Characters: Ryo, Bikky, Dee.
Setting: Early in the manga.
Summary: Ryo thinks about how being a single father has changed his life.
Word Count: 628
Written For: My own prompt ‘FAKE, Ryo, Taking care of Bikky,’ at fic_promptly.
Disclaimer: I don’t own FAKE, or the characters. They belong to the wonderful Sanami Matoh.
Ever since taking Bikky in, Ryo’s priorities have shifted; work used to be all that mattered to him, but now his foster son has to come first. That means working fewer night shifts, trying to be home in the evenings as much as possible, and scheduling his life around PTA meetings, school basketball games, sleepovers, and other important events in Bikky’s calendar.
He doesn’t mind the complete disruption to his once well-ordered life at all. It’s worth it to know that the orphan he’d encountered on his first case as a detective now has a good home, he’s stopped skipping school, and his grades are improving. Ryo is proud of the boy he’s already started thinking of as his son.
Ryo doesn’t see caring for Bikky as chore, despite what Dee says. Yes, it means more laundry, more cleaning, because a kid Bikky’s age is inevitably going to make a mess just by existing, and staying up late to make sure the boy has everything he needs for school the following day. But it also means someone to go home to, someone to cook for, which is a lot more enjoyable than cooking for one, and someone to share a proper breakfast with, talking about the day ahead. Strange though it might sound, Ryo thinks he’s learning as much as Bikky is.
When he helps his son with his homework Ryo is reminded of things he’d forgotten, memories of his own parents helping him to understand the subjects he had trouble with when he was young. He realises that in a way, his parents, though they’ve been gone for ten years, are still with him, guiding him through these first months of parenthood, because all the things he does with Bikky are things he learned from them. The tricks his mom and dad came up with to persuade him to do things he didn’t really want to do, like helping with the dishes, work just as well with Bikky.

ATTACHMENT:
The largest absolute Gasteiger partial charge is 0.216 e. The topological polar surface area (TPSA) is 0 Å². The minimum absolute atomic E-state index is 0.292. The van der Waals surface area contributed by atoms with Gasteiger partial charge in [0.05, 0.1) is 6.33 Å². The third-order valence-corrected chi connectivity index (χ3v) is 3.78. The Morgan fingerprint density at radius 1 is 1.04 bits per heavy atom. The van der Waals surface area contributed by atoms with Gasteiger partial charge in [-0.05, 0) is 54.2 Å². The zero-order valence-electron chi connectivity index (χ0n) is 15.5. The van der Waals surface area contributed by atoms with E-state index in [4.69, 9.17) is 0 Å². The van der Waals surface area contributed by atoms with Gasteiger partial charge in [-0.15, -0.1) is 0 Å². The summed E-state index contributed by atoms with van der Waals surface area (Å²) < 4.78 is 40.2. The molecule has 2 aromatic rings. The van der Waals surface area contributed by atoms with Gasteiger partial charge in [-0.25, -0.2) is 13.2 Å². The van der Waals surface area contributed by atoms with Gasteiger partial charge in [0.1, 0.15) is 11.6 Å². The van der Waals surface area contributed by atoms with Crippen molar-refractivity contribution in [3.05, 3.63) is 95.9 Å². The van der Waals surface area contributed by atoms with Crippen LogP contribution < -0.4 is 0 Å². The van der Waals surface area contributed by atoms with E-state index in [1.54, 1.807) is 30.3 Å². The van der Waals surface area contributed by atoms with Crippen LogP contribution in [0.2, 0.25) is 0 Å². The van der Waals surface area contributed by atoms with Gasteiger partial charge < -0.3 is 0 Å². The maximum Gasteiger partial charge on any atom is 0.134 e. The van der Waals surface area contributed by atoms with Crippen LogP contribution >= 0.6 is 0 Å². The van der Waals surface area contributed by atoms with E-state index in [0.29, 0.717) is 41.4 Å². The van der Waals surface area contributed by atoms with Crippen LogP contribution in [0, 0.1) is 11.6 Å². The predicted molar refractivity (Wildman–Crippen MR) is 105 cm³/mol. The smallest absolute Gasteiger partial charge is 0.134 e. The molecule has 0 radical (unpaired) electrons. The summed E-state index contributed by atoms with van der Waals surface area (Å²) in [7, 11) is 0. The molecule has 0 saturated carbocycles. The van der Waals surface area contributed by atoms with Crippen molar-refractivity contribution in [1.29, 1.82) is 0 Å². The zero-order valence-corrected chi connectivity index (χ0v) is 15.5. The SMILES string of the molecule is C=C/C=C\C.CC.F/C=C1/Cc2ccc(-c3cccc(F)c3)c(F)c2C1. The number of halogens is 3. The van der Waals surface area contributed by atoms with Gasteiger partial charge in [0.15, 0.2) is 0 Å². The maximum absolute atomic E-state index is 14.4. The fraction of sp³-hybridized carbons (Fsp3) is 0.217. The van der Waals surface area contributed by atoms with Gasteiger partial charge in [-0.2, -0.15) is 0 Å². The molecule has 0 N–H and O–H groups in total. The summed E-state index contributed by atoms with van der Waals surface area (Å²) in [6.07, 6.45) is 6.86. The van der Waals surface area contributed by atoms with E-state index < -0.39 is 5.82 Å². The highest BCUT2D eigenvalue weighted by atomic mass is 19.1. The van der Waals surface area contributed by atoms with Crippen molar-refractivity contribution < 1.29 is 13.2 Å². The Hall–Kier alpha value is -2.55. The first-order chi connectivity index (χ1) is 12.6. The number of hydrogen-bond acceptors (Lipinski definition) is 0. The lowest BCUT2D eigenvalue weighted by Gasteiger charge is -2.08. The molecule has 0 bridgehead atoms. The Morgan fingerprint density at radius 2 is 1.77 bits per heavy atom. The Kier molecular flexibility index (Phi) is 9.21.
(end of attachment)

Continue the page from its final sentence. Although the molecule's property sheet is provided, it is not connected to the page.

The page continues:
It’s not all about being the bossy father figure though, there’s a lot of fun to be had as well. True, Bikky isn’t keen on museums and galleries, but trips to the zoo, the movies, or the beach are enjoyed by both of them. Sometimes Bikky doesn’t even mind too much when Dee tags along, which is a good thing because Ryo has a feeling his new work partner is kind of lonely. When they all go somewhere together, Dee gets almost as excited as Bikky does.
They don’t always have to go places to have a good time though; quiet evenings in can be just as good. Some evenings, when Bikky’s finished his homework, it’s either too dark out or the weather is too miserable for him to want to play outside with his friends. If it’s just the two, or three, of them, they might watch TV after dinner, or play games, or make something, just because they can, but sometimes Bikky has friends over and they play together while Ryo reads a book, or pretends to. It’s hard not to watch the kids having a good time, and listen in to their conversations. Not that he’d ever let on that he’s eavesdropping, but some of the things they come out with are so hilarious it can be difficult to keep a straight face.
Deciding to become a single father was a spur of the moment thing; Ryo didn’t take the time to think through the implications, and yet he can say with complete sincerity that even when he’s exhausted and stressed from trying to juggle work and fatherhood, he doesn’t regret hi decision for a minute. Caring for Bikky is proving to be the greatest adventure of his life, and he honestly wouldn’t change a thing.